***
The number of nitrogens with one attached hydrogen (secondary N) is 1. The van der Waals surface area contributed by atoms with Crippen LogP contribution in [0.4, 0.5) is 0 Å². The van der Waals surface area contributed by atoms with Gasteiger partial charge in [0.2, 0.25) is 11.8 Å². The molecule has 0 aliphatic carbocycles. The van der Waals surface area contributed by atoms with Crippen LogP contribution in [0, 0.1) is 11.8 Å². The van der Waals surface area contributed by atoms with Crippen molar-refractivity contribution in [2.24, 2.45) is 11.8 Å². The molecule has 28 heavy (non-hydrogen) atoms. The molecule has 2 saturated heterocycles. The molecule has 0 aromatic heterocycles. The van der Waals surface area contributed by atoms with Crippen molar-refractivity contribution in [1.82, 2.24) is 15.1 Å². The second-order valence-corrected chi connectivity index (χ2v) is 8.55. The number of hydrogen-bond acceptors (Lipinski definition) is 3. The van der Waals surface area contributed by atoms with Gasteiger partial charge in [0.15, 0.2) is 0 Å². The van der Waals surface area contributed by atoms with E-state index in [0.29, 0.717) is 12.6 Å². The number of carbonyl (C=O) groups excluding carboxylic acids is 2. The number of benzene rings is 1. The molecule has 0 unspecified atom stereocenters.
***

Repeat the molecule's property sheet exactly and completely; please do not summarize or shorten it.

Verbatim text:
The number of nitrogens with one attached hydrogen (secondary N) is 1. The van der Waals surface area contributed by atoms with Crippen LogP contribution in [0.4, 0.5) is 0 Å². The van der Waals surface area contributed by atoms with Gasteiger partial charge in [0.2, 0.25) is 11.8 Å². The molecule has 0 aliphatic carbocycles. The van der Waals surface area contributed by atoms with Crippen LogP contribution in [0, 0.1) is 11.8 Å². The van der Waals surface area contributed by atoms with Crippen molar-refractivity contribution in [2.24, 2.45) is 11.8 Å². The molecule has 28 heavy (non-hydrogen) atoms. The molecule has 2 saturated heterocycles. The molecule has 0 aromatic heterocycles. The van der Waals surface area contributed by atoms with Crippen molar-refractivity contribution in [1.82, 2.24) is 15.1 Å². The second-order valence-corrected chi connectivity index (χ2v) is 8.55. The number of hydrogen-bond acceptors (Lipinski definition) is 3. The van der Waals surface area contributed by atoms with Gasteiger partial charge in [0.15, 0.2) is 0 Å². The van der Waals surface area contributed by atoms with E-state index in [0.29, 0.717) is 12.6 Å². The number of carbonyl (C=O) groups excluding carboxylic acids is 2. The number of benzene rings is 1. The molecule has 0 unspecified atom stereocenters.